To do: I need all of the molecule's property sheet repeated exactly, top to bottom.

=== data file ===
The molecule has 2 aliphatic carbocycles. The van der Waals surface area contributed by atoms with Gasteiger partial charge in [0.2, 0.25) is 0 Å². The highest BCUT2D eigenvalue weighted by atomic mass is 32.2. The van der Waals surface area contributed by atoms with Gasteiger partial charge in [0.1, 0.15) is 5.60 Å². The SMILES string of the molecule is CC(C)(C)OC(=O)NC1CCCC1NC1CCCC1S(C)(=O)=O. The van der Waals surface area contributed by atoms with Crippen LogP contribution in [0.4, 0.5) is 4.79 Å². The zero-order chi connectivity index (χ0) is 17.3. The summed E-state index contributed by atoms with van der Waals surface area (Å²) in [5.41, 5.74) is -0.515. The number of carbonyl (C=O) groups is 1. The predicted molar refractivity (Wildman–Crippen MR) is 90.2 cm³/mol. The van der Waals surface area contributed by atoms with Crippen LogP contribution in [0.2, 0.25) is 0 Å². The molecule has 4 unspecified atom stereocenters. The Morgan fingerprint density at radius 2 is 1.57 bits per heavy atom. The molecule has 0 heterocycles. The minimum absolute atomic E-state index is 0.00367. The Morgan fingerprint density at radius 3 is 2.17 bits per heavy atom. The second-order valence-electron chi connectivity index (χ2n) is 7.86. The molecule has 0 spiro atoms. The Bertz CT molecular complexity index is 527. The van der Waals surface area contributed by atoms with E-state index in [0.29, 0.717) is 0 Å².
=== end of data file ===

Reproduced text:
The molecule has 2 aliphatic carbocycles. The van der Waals surface area contributed by atoms with Gasteiger partial charge in [0.2, 0.25) is 0 Å². The highest BCUT2D eigenvalue weighted by atomic mass is 32.2. The van der Waals surface area contributed by atoms with Gasteiger partial charge in [0.1, 0.15) is 5.60 Å². The SMILES string of the molecule is CC(C)(C)OC(=O)NC1CCCC1NC1CCCC1S(C)(=O)=O. The van der Waals surface area contributed by atoms with Crippen LogP contribution in [0.4, 0.5) is 4.79 Å². The zero-order chi connectivity index (χ0) is 17.3. The summed E-state index contributed by atoms with van der Waals surface area (Å²) in [5.41, 5.74) is -0.515. The number of carbonyl (C=O) groups is 1. The predicted molar refractivity (Wildman–Crippen MR) is 90.2 cm³/mol. The van der Waals surface area contributed by atoms with Crippen LogP contribution in [0.2, 0.25) is 0 Å². The molecule has 4 unspecified atom stereocenters. The Morgan fingerprint density at radius 2 is 1.57 bits per heavy atom. The molecule has 0 heterocycles. The minimum absolute atomic E-state index is 0.00367. The Morgan fingerprint density at radius 3 is 2.17 bits per heavy atom. The second-order valence-electron chi connectivity index (χ2n) is 7.86. The molecule has 0 spiro atoms. The Bertz CT molecular complexity index is 527. The van der Waals surface area contributed by atoms with E-state index in [0.29, 0.717) is 0 Å².